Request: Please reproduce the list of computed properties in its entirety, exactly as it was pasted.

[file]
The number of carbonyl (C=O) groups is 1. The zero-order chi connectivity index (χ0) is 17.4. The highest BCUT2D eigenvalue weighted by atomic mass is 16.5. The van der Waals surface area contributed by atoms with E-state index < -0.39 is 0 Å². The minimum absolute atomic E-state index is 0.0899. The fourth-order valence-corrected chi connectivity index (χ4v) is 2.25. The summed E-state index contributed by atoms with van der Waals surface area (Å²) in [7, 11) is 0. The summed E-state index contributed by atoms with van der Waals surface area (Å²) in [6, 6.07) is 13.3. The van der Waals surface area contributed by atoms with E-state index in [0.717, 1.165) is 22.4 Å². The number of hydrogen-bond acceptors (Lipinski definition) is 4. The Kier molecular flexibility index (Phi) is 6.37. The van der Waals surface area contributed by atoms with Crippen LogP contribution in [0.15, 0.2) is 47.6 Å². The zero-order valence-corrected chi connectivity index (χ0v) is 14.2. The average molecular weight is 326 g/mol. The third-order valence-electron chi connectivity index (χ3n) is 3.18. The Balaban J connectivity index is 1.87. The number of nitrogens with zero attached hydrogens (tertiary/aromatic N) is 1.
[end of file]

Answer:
The number of carbonyl (C=O) groups is 1. The zero-order chi connectivity index (χ0) is 17.4. The highest BCUT2D eigenvalue weighted by atomic mass is 16.5. The van der Waals surface area contributed by atoms with E-state index < -0.39 is 0 Å². The minimum absolute atomic E-state index is 0.0899. The fourth-order valence-corrected chi connectivity index (χ4v) is 2.25. The summed E-state index contributed by atoms with van der Waals surface area (Å²) in [7, 11) is 0. The summed E-state index contributed by atoms with van der Waals surface area (Å²) in [6, 6.07) is 13.3. The van der Waals surface area contributed by atoms with E-state index in [0.717, 1.165) is 22.4 Å². The number of hydrogen-bond acceptors (Lipinski definition) is 4. The Kier molecular flexibility index (Phi) is 6.37. The van der Waals surface area contributed by atoms with Crippen LogP contribution in [0.15, 0.2) is 47.6 Å². The zero-order valence-corrected chi connectivity index (χ0v) is 14.2. The average molecular weight is 326 g/mol. The third-order valence-electron chi connectivity index (χ3n) is 3.18. The Balaban J connectivity index is 1.87. The number of nitrogens with zero attached hydrogens (tertiary/aromatic N) is 1.